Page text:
Evolution of the horror genre

The horror genre is something that has substantially changed over the years. Going from, “The killer is right behind you!” to Well, I don’t know when this guy will — OH GEEZ!”

The first horror film dates back to 1896. The Devil’s Castle is what you would expect with 19th-century technology. It’s a moving picture with music on in the background, terrible resolution and crappy effects.

Here, we’ll focus on three classics: Halloween (1978), Friday the 13th (1980) and Nightmare on Elm Street (1984), comparing them to modern films such as Sinister (2012), Unfriended (2015) and The ABCs of Death 2 (2015).

Halloween is from a time where you didn’t have to see the killer in order to be frightened or disturbed, but when Michael Myers did show up, it was terrifying.

Friday the 13th shares many attributes with Halloween, and it’s been said that the movie was made to cash in on what Halloween had created — the emergence of the teen slasher movie sub-genre, heavily concerned with a killer that punished teens for ‘mischievous’ behavior.

Halloween and Friday the 13th were able to target people who felt weird walking alone and those who are easily paranoid. The killer could strike at any moment, no one would see it coming and then they would disappear. Nightmare on Elm Street, however, fed on people’s dreams, literally. Putting the creepy song aside, the movie made people afraid to fall asleep and afraid to enter the world of Freddy Krueger.

What is great about these films is that they found a horrific theme to exploit in their audiences. With Halloween it was the fear of being stalked by a psycho serial killer, with Friday the 13th  it was the fear of being hunted by a paranormal force and in Nightmare on Elm Street it was the fear of falling asleep and entering a world that could not be controlled.

These films have subtle horror. One could see the killer in the background and shout at the character to turn around to no response. Nowadays lower grade horror movies depend on jump-scares to frighten the audience. There is no suspense or unnerving atmosphere, just a figure/monster/killer that pops out of nowhere to get a cheap thrill.

One movie that matches this description is Unfriended. Unfriended had the potential to be a great horror movie. It had the right idea by introducing an unsettling way of viewing social media, something everyone uses. Yet it went another direction and became a jump-scare deluxe movie that shouldn’t have lasted over an hour and a half.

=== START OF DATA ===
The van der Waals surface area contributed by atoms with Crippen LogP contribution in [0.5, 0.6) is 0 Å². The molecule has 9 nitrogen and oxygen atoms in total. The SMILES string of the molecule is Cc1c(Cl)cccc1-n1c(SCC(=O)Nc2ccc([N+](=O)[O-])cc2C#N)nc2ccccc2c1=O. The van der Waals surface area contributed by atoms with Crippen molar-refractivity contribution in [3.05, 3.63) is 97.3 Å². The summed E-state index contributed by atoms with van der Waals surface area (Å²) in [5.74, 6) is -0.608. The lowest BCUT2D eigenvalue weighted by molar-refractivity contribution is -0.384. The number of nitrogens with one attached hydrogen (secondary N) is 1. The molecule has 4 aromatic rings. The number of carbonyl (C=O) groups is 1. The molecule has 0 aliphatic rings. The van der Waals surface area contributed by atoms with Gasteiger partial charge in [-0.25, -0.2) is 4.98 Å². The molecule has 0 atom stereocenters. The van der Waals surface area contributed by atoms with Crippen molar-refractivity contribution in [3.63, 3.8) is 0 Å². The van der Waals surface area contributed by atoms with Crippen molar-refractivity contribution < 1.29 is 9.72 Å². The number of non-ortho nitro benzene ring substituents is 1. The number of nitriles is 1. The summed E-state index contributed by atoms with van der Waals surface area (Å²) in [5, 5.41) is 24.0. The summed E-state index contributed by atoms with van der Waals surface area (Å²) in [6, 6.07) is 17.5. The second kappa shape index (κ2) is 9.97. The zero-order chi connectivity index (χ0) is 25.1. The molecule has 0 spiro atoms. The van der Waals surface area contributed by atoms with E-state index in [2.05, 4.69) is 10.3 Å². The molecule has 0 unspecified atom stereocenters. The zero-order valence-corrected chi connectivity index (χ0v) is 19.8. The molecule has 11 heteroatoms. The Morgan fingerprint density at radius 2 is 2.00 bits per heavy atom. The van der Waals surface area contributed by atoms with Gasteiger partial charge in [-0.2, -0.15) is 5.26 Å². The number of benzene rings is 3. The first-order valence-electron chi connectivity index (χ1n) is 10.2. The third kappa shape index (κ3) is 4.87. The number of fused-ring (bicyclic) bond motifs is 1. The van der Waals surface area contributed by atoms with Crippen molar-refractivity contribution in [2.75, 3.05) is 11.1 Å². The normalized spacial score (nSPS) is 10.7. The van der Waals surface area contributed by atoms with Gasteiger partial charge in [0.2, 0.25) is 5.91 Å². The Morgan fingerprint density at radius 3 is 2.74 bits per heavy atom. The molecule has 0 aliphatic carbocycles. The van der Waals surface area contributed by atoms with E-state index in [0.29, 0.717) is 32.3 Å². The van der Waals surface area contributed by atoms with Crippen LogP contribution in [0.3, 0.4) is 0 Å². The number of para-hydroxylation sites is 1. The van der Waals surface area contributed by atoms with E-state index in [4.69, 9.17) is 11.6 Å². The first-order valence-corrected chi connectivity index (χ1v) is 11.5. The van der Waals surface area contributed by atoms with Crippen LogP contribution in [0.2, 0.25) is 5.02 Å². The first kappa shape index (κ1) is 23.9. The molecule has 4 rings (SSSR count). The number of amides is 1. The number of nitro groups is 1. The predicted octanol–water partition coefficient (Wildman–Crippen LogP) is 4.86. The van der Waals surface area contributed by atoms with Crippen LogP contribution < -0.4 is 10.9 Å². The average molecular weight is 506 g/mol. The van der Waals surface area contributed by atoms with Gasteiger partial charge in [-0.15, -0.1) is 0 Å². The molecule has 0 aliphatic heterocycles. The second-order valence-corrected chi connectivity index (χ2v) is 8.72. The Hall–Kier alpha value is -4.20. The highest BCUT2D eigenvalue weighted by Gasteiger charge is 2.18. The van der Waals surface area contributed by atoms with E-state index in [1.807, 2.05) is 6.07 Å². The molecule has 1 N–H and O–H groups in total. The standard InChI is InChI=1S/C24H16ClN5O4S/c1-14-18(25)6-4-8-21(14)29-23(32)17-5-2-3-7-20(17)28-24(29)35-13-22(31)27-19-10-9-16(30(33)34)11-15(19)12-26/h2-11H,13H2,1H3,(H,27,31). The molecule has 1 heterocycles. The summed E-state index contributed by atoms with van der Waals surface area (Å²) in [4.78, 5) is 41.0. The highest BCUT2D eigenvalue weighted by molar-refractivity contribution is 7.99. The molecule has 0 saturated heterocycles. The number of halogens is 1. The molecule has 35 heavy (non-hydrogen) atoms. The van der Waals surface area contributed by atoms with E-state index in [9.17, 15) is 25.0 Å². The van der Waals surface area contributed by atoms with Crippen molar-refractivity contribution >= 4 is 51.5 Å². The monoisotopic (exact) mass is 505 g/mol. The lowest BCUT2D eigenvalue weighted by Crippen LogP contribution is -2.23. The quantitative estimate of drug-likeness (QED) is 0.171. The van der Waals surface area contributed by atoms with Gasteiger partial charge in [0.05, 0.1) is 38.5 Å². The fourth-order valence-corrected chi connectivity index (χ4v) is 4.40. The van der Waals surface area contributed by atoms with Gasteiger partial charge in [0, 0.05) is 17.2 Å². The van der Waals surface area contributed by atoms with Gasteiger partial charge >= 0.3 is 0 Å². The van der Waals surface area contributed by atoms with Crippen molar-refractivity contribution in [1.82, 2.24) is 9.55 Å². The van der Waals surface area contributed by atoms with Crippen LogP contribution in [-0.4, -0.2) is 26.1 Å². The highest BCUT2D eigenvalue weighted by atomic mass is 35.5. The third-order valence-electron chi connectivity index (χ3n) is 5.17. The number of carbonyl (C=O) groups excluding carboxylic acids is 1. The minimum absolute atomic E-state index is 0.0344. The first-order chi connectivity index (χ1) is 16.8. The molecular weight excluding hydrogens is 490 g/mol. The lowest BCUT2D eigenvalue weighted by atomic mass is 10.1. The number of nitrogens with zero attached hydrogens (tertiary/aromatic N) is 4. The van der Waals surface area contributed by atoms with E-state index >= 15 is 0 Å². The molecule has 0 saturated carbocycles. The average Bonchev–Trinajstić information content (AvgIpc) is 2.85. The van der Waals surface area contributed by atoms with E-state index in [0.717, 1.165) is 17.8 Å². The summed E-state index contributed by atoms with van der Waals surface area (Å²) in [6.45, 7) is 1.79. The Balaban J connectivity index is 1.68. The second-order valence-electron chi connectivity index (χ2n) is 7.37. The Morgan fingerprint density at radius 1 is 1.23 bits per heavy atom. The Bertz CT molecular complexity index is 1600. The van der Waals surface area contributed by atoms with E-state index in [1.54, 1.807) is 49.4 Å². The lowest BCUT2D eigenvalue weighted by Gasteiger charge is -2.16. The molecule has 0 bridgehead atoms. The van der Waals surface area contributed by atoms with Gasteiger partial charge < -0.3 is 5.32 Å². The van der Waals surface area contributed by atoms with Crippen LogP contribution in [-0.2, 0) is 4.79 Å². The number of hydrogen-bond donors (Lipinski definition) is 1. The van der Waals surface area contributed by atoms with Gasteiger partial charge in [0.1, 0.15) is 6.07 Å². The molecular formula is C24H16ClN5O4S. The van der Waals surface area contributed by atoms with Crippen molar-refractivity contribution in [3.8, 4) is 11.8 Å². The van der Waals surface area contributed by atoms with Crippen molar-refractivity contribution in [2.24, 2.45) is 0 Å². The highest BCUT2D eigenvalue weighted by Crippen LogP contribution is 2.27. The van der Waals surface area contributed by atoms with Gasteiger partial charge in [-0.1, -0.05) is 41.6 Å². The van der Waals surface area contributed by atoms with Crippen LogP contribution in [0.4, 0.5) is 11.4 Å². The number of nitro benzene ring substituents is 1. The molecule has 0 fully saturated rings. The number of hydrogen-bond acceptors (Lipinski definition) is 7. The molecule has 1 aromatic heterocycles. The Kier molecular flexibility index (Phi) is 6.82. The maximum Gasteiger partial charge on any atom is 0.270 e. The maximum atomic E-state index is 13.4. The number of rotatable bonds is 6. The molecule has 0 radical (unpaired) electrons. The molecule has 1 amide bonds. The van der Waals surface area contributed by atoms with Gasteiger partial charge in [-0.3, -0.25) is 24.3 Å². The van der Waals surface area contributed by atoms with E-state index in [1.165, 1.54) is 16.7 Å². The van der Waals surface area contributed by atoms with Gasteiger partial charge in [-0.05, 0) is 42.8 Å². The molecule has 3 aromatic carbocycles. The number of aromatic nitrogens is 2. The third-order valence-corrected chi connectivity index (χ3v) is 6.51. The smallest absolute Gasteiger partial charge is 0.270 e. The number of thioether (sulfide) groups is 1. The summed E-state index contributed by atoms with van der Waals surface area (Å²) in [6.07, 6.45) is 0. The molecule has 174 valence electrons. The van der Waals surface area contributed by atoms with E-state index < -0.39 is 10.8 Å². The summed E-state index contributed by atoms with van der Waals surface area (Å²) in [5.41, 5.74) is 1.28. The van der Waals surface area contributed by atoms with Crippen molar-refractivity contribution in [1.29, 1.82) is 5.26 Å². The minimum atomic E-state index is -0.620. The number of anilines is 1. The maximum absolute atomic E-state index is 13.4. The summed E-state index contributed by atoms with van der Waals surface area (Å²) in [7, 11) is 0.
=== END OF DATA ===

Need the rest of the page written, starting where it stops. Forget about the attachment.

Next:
However, not all is lost in the world of modern horror. Some films are able to take their time and feed off of what people are afraid of today, things that disturb them. Sinister was able to feed off of people’s fear of finding something terrifying in either a photograph or video, as well as the possibility of someone lurking in the shadows. It had its share of jump-scares, but they weren’t in the viewer’s face. They were subtle and timed right.

The ABCs of Death 2 is a collection of short films, categorized A to Z, containing genres like horror, thriller and comedy. Some of the short films in this movie are examples of how terrible the horror industry has become, and some show the potential for the future industry. Since blood and guts are something that today’s viewer is used to, a horror film needs to find something disturbing that a viewer won’t be able to forget. This movie finds some of those disturbing thoughts and brings them to life and they are far from forgettable.

The horror genre today is one to be critical of. Since there are so many low grade movies compared to good ones, it’s hard to be optimistic of the industry’s future. A challenge for everyone is not to base a horror movie’s grade off of it giving a quick thrill, but rather, if it makes something stay with someone, something they cannot forget or let go of easily. A good horror movie shouldn’t keep a short term affect on someone, it should stay with that person until something else scares them more.

Tags:

  • Show Comments (0)

Your email address will not be published. Required fields are marked *

comment *

  • name *

  • email *

  • website *

You May Also Like

How to talk to a celebrity

Globe and Mail arts reporter R. M. Vaughan talked candidly with students about the ...

TV done Wright with Adam Wright

Have you ever seen a preview for a new show on TV and decided ...

The Hard Road to Famous

By Erin Keating The Slate Pacific are something of an anomaly in the Fredericton ...

TV Done Wright, March 24

By Adam Wright Last Thursday night, the President of the United States Barack Obama ...

Sound waves

By Alyce MacLean The Vagina Monologues ran for three nights last week, and they ...

Comedian Jon Lajoie at Fredericton Playhouse

Jon Lajoie is inappropriate, crude, and a very, very funny guy.